My title is senior product manager in corporate development. It is essentially a double role. First and foremost, I try to find exciting new games and studios to bring into the flock as part of our acquisition strategy. And when they come in, I help their product managers and game teams to make and operate better performing games.
What does your daily work look like?
On the acquisition side of things, a typical project would be that we will initially have a talk with the potential new studio’s founders, understand their business, understand what they’re looking for, and most importantly, understand their culture and the games themselves.
After that, if there is interest we will look at some data, usually financial figures, and game KPIs to see the current progress of the game and studio and what they could look like. The next step would be that we will create a business case that will consist of lots of things, but mainly it will be a summary of everything we have learned up to that point and what kind of synergies we can identify if they were part of the Rovio flock. That ultimately goes to Rovio’s leadership team and then to the board of directors as well.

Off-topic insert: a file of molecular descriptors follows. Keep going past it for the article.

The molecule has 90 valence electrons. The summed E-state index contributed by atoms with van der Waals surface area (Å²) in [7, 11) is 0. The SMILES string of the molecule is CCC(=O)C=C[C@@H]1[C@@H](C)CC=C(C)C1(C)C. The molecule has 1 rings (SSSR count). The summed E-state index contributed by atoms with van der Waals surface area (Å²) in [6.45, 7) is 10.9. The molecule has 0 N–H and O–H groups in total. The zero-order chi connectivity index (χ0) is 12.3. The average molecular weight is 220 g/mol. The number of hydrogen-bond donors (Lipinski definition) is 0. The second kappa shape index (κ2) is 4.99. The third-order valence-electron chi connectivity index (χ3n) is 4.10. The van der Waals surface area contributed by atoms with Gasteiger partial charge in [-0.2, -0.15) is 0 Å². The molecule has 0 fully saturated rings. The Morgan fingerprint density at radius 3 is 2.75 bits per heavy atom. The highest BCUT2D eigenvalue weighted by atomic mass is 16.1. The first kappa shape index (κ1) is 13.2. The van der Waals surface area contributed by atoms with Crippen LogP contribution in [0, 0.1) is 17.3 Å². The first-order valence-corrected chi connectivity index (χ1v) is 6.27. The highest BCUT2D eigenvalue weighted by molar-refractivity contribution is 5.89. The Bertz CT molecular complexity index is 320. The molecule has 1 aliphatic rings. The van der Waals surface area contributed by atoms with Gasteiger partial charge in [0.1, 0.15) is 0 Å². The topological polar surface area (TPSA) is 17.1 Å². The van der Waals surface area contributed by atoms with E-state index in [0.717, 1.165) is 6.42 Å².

How are you involved once a studio is onboard?
At that point it’s more about product strategy. So we will focus on the vision, strategy and roadmap of the games, and of course try to optimize features. In addition I’ll introduce Rovio’s best practices to find how our learnings and resources can benefit the new studio’s games. In the center of this is our in-house Beacon suite that helps studios with A-B tests, analytics, and many other game related details, allowing studios to focus on what they do best: making great games. We’re aiming to make games that last for a long time and monetize deeply so making sure that players have an exciting and meaningful experience is very important.